This season of ABC’s critically acclaimed show American Crime is tackling the issue of human trafficking and slave labor in the United States. Set mostly in a tomato farm in North Carolina, the anthology series is putting a face to the farm workers who every year come into this country to pick the food we see in our supermarkets. The blatant exploitation and wage theft that is all too common frames this season’s story of a Mexican father who crosses the border illegally to go in search of his son Teo who’s gone missing. But as Luis (played by Benito Martinez) probes further and further into his son’s whereabouts, he discovers the lawlessness that marks the lives of many undocumented workers trying to make a living.
In this Sunday’s episode, Luis gets closer to finding out what might have happened to his daydreaming son. Even after being told that “Workers go missing all the time” and that “Nobody cares,” he’s finally led to people who have information on Teo. And, in what might be a first for a network television series, we see a scene mostly spoken in Nahuatl.
The episode’s Latino writers, Janine Salinas Schoenberg, and Moisés Zamora, pushed for the scene to more accurately portray the population of people who find themselves working in the fields in the United States. They wanted to give a face and a voice to those of indigenous descent who come to the U.S. with an even greater disadvantage when they don’t speak neither English or Spanish. That meant casting actors who could handle the task of carrying a scene in Nahuatl, a language that, while spoken by close to 2 million people in Mexico today, is rarely captured on screen in American media.
Hansel Ramirez, whose breakout role in Jaime Ruiz Ibáñez’s La mitad del mundo earned him an Ariel Award nomination, prepped for his callback by learning a lullaby in Nahuatl so that the producers could hear the musicality that he associates with the language. It was a gamble, but one that paid off. “I’m glad I took that decision because it helped me book the role.” But where Ramirez’s role in the episode is to play translator, Despierta America correspondent, Nitzia Chama had the harder role as Itzel, a young woman who was very close to Teo.
As Chama told Remezcla, she felt the role was meant to be. “It was God who put it in front of my eye.” She actually found a listing for the audition on Facebook. One of her friends had posted that ABC was looking for someone who’s able to speak Nahuatl. She knew that could be her. So while she wasn’t fluent she made it clear that she was willing to learn as much as she needed to pull off the role. She even enlisted the help of a friend in Mexico who’s a professor and speaks the language to coach her ahead of the audition.
“We’re living in a very sensitive moment right now,” Chama shared. “The responsibility was even bigger for us with these roles. But at the same time I felt very proud of being Mexican and representing this kind of woman who exists, and is very real. For us it’s a powerful platform for us to project the best of Mexico, the best of our people.”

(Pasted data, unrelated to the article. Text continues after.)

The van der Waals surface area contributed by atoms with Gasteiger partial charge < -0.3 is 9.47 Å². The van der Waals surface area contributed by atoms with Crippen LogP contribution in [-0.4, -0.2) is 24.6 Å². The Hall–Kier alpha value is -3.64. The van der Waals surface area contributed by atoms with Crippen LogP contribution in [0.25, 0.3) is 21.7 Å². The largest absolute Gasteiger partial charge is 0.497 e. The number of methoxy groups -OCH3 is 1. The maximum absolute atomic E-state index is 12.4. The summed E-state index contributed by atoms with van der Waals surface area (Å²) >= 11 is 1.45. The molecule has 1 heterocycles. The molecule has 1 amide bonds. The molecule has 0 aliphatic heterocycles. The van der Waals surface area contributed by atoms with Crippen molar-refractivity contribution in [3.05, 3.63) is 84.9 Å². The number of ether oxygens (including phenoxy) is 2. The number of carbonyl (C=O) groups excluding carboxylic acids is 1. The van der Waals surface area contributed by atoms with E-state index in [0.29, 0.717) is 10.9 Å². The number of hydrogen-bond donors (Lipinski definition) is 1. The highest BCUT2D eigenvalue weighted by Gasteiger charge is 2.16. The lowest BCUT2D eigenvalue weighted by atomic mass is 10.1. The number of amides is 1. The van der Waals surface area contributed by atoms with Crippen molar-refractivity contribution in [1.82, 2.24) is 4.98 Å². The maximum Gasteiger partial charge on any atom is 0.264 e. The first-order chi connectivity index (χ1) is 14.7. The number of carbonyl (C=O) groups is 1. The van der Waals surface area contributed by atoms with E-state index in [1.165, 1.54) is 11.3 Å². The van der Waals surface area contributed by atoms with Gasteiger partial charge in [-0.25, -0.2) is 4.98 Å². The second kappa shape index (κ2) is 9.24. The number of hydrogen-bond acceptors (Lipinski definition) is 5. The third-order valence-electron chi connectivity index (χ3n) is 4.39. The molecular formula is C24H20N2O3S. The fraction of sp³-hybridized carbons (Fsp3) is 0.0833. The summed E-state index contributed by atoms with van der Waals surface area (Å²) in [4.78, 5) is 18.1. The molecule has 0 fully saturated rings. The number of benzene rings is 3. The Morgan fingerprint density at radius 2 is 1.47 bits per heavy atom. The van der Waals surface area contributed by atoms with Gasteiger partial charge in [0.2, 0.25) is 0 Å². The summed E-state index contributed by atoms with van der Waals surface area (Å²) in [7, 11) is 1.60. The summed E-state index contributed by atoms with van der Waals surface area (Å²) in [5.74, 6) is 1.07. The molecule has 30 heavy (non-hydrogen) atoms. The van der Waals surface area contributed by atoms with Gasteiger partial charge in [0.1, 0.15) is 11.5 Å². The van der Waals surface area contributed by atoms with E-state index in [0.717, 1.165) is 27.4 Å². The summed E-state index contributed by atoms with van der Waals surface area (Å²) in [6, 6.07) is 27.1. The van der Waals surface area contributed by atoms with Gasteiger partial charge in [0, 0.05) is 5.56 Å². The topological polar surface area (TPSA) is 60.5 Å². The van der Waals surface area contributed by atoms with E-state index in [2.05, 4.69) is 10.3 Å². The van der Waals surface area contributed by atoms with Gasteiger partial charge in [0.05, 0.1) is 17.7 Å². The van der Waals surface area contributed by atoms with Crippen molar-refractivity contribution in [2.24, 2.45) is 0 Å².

For Ramirez even just being a part of this show and this specific storyline was rewarding in itself. “A lot of people talk in Hollywood about fame and money but, you know what? I respect that point of view but honestly for me, as an actor I have the commitment and the responsibility of delivering a message. And this episode is definitely a big career goal because it has those characteristics of what I look for as an actor.”
Both actors acknowledged how rare these kind of challenging and rewarding roles can be in today’s television landscape. With a dialect coach on hand (which, to their surprise, was American) the intricacies of working in a language they weren’t familiar with just made the whole endeavor that much more satisfying even as it proved to be much more difficult than anyone could have foreseen. As Chama put it, “It wasn’t just about the acting or the emotions, about being real and being in the moment. It was now about bringing all of those feelings to this moment but in a different language.” On set, though, they found that this added an extra layer of complication. When the scene started running long, director Victoria Mahoney wanted lines cut here and there which would have butchered the very syntax of the Nahuatl dialogue that had been written for the scene.
Instead they opted to take a bit of an artistic license in how the scene plays out. While Ramirez’s character is supposed to be translating Itzel’s words for Luis’ sake, Mahoney pushed for them to speak their lines almost simultaneously to move the scene along. It’s just proof that even the more noble attempts at authenticity can fall prey to the demands of network television.
But as Ramirez reminded us, the fact that a network show was going to great lengths to tell this kind of story and casting actors who would do it justice is a welcome change of pace. “I feel proud of the result that we are seeing with this show. For a long time, TV and movies chose actors who didn’t really look or speak in the way they were supposed to. Like this guy is supposed to be Cuban but he speaks like he’s from Guatemala or Puerto Rico. Being in a production that wanted to respect the details of the story they’d written was a blessing.”
American Crime airs Sundays at 10 p.m. on ABC.